Entry, exit, and supply curves: Constant costs
Religion & Liberty Online

Entry, exit, and supply curves: Constant costs

Note: This is post #45 in a weekly video series on basic microeconomics.

Industries that have a flat supply curve are called “constant cost” industries. An example is domain name registration: to increase the supply of domain names, we must only increase the inputs by a negligible amount. That is why even as the Internet expands so rapidly, says Alex Tabarrok, it still costs only about six or seven dollars to register a new domain name. By showing you how these industries respond to an increase in demand, we can explain why they are constant cost industries.

(If you find the pace of the videos too slow, I’d recommend watching them at 1.5 to 2 times the speed. You can adjust the speed at which the video plays by clicking on “Settings” (the gear symbol) and changing “Speed” from normal to 1.25, 1.5 or 2.)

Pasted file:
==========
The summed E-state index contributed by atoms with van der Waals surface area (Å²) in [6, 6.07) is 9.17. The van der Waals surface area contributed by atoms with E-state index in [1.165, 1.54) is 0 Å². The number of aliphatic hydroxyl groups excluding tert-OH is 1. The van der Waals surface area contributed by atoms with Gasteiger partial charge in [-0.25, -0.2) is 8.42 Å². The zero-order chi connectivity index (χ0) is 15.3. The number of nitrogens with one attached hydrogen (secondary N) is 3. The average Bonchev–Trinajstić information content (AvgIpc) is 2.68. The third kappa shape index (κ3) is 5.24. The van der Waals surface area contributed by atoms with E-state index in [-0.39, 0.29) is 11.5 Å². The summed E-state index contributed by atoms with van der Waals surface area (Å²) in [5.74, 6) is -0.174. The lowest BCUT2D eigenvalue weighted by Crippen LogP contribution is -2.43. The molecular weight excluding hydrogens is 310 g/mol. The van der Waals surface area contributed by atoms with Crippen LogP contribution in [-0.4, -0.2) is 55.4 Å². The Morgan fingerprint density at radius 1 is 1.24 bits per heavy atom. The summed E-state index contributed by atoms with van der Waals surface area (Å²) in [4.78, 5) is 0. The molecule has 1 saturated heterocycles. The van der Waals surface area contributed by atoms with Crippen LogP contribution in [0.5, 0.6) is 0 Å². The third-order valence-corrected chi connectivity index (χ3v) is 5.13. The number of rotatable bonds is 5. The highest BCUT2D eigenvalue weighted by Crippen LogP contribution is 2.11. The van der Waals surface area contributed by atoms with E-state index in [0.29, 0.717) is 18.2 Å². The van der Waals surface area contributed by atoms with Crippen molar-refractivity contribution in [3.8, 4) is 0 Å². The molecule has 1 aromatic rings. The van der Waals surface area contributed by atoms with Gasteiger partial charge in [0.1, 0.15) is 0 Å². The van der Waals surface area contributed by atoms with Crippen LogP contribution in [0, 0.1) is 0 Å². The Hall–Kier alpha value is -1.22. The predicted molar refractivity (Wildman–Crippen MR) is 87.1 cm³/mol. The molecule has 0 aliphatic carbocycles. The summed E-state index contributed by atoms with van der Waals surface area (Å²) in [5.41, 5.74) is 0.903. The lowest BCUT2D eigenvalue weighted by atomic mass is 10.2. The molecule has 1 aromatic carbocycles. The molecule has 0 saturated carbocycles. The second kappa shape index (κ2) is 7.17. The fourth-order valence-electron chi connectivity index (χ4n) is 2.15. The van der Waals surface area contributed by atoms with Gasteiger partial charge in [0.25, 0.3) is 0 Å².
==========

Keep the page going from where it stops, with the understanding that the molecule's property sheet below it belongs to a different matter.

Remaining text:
Previous in series: Entry, exit, and supply curves: Increasing Costs

Joe Carter

Joe Carter is a Senior Editor at the Acton Institute. Joe also serves as an editor at the The Gospel Coalition, a communications specialist for the Ethics and Religious Liberty Commission of the Southern Baptist Convention, and as an adjunct professor of journalism at Patrick Henry College. He is the editor of the NIV Lifehacks Bible and co-author of How to Argue like Jesus: Learning Persuasion from History's Greatest Communicator (Crossway).